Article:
- Replaced original facing & back neck opening with stretchy self-fabric tape facing – I want to say bias tape, but for most knit the stretchiest grain would be crossgrain rather than bias.
- I used the two sides of the same fabric for the contrasting pieces, and matched the sleeves to the front yokes for a pseudo-raglan look on the front.
Verdict on the Instruction
I didn’t really follow the instruction as I’ve made a few changes. Plus I wanted to work out a more efficient way to sew up a T-shirt and try out some of the techniques mentioned in my Singer Sewing with Knits book.
- Before I start, I spray starched and ironed the fabric edges because this one LOOOOOOOOVEs to curl. I also spray starched the edges of the pieces after tracing out the patterns.
- Next I embellished with fabric paint on the uncut pieces. Embellishment details in my earlier post.
- Sewing-wise, I started with the front yoke like in the pattern instruction, but pressed the seam allowance down (to de-emphasize a broad shoulder). I also sewed one shoulder seam at the same time (stablized with clear elastic & pressed towards the back), and overlocked the bodice and sleeves hem edges.
- Next is attaching neck tape facing to the neckline. Because the neckline hasn’t been sewn closed at the other shoulder seam, this is essentially a straight line rather than a circle. So the short ends of the facing are lined up with either ends of the straight line – ie at front and back neck edges of the other shoulder seam. Facing is then understitched – seam allowance pressed towards facing, edge stitching on the facing close to neckline seam.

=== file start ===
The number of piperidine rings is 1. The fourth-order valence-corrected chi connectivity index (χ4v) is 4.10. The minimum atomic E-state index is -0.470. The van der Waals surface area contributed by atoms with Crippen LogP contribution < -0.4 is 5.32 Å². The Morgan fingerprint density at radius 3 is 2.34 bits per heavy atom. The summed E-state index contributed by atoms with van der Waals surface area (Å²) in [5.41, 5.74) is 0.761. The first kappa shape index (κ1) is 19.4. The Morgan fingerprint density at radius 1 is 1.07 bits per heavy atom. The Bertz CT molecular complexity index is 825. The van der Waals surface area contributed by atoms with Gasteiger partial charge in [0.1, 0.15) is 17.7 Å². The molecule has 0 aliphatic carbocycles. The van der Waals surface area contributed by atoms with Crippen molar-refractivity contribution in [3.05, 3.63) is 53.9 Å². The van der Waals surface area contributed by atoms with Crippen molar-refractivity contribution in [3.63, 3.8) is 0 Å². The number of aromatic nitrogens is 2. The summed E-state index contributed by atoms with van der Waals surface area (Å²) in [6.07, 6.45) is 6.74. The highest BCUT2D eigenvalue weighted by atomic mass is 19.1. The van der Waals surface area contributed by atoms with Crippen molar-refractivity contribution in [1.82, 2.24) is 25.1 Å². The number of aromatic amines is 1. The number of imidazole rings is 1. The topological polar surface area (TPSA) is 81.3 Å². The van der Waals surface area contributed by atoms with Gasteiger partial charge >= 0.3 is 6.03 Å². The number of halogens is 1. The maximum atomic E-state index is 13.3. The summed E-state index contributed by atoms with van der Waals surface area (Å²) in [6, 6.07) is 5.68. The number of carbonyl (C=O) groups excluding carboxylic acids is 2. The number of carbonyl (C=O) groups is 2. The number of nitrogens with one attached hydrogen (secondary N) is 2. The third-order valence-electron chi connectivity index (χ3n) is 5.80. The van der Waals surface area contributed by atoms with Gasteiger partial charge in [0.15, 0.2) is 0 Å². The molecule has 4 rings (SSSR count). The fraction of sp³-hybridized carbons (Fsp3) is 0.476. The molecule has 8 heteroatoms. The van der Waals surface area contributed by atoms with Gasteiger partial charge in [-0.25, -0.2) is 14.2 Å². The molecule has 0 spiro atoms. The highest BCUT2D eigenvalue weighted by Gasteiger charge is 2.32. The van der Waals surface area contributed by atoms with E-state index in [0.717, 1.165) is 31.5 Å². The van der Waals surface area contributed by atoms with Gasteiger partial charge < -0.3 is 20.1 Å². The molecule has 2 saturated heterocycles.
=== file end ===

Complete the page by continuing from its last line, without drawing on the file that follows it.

- The other shoulder seam is then stitched along with the short edges of the facing – effectively an extension of the shoulder seam on the neck side. The facing is then turned under twice – like typical hems – and stitched in place from the right side of the bodice.
- Sleeves are attached to the bodice next.
- Then sleeve and side seams as one continuous seam line.
- Finally sleeve and bodice hemming.
The usual Walking Foot and stretch stitch on sewing machine advice applies. This time I tried to do as much on Bernie the serger as possible as Saffy the sewing machine was still unwell at the time.
My serger skill is still a bit dodgy. I tried step 1 without pins or basting and the ends didn’t line up. Urgh. Thankfully I discovered how easy it is to unpick the 3-thread overlock seam. Hmmm, should I be worried about the strength of these seams? Anyway, I ended up hand-basting most seams. It was still quicker than unpicking seams multiple times. Hopefully with more practice my serging skill will pass Great British Sewing Bee judging standards! LOL
Would I sew it again / Would I recommend it to others
You bet! Or at least the T-Shirt block I derived from it. Every girl needs a TNT T-Shirt pattern. This will be mine.
And I’m just drooling over the possible design variations this opens up!
I love how this T-shirt turned out. The neutral color goes well with so many other garments. And the shinier pseudo raglan sleeves reminds me of a suit of armor. Together with the Byzantine icon on the front and wings on the back it makes me feel like a foot soldier angel in God’s Army!
If you missed the previous posts, here’s the full thread of on my Burda 2012-09-123 adventure.